The Dream Continues: Amplifying the Voices of Black Women to Achieve Health Equity

Speaking up about an issue doesn’t mean you intend to hurt other people; speaking up is about promoting justice. We cannot heal disease by pretending it doesn’t exist.

Stephanie Dixon and her mother, Deundra Hundon demonstrate a support technique for a birthing mother in San Francisco on March 12, 2019. Hundon and Dixon, a mother-daughter doula duo called Bare With Me, are part of the partnership with the San Francisco Department of Public Health that provides doulas to low-income Black and Pacific Islander women, who have some of the poorest maternal and infant health rates in the city. (Carlos Avila Gonzalez / San Francisco Chronicle via Getty Images)

We recently celebrated Black History Month, followed by Women’s History Month, and have now transitioned into National Minority Health Month. Additionally, April 11–17 commemorates Black Maternal Health Week. These commemorative markers each highlight populations often overlooked and minoritized. Going forward, I propose that we shift the paradigm from characterizing these populations as “marginalized,” to focusing more on our strength and resilience in the face of tremendous adversity. As the backbone of my own family and community, Black women are the epitome of resilience and strength—particularly, Black mothers and grandmothers.

I am reminded of one of the most iconic and memorable lines from the civil rights movement. Dr. Martin Luther King, Jr., in his “I have a Dream” speech, eloquently highlighted our nation’s hypocrisy, saying “I have a dream that one day this nation will rise up and live out the true meaning of its creed: ‘We hold these truths to be self-evident, that all men are created equal.’”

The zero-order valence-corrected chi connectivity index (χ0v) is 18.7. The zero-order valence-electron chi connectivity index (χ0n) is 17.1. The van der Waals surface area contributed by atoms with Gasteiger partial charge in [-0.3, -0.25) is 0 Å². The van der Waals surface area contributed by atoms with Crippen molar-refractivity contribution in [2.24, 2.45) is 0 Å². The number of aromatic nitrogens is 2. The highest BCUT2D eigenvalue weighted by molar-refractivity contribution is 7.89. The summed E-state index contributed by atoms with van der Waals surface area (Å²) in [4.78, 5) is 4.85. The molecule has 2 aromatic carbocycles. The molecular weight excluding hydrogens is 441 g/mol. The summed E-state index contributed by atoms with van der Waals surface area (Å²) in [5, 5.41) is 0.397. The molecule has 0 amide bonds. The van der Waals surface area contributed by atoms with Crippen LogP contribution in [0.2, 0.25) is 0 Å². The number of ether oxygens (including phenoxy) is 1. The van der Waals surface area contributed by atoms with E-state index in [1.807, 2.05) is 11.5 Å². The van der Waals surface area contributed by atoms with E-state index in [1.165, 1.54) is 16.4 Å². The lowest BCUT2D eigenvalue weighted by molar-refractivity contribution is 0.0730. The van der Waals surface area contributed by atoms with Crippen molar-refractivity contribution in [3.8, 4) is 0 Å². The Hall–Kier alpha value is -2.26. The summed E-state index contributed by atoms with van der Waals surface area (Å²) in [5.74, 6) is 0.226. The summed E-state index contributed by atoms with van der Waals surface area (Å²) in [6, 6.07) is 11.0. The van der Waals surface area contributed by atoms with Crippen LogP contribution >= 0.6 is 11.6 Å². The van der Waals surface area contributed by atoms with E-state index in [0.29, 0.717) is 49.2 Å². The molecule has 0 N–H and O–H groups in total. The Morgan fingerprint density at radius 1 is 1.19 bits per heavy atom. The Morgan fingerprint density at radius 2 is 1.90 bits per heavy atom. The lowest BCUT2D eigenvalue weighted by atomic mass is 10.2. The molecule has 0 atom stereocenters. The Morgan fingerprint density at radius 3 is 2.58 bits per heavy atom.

Two things stand out to me in this quote:

  1. the irony of a founding document emphasizing human equality while simultaneously defining Black people as three-fifths human; and
  2. the exclusion of women from the notion of human equality.

I recently had a vivid dream upon which I chose to reflect. Interpreting the meaning behind dreams is one of many traits I inherited from my mother—she was known for doing this before transitioning to the ancestral realm. Interestingly, I received a call from my brother the morning after this dream, who shared I too was in his dream the night before.

My dream began with me shopping for jewelry and ended with me being accused by security of attempting to steal. Surprisingly, my initial thought was not to make a big deal about it because perhaps my actions could have been perceived as suspicious—for example, my prolonged browsing. When I think about it, my typical response when faced with conflict is to focus on my role and what I could do to improve going forward, understanding that other people’s actions are beyond my control.

But in my dream, I recall charging up to the register with jewelry in hand, and yelling out, “This store is racist!” I remember thinking “Wow, my voice sounds so loud and clear.” This is significant because I’ve never been particularly fond of the sound of my voice. For starters, the tone is quite soft and becomes high-pitched when trying to project louder. Also, I have a natural tendency to speak fast, and my pace increases when I’m nervous or particularly passionate about what I’m saying. Lastly, my accent is a combination of dialects from the South Side of Chicago and the southern U.S., which gets tricky when speaking to professional audiences. But in this dream, I was impressed with my own voice.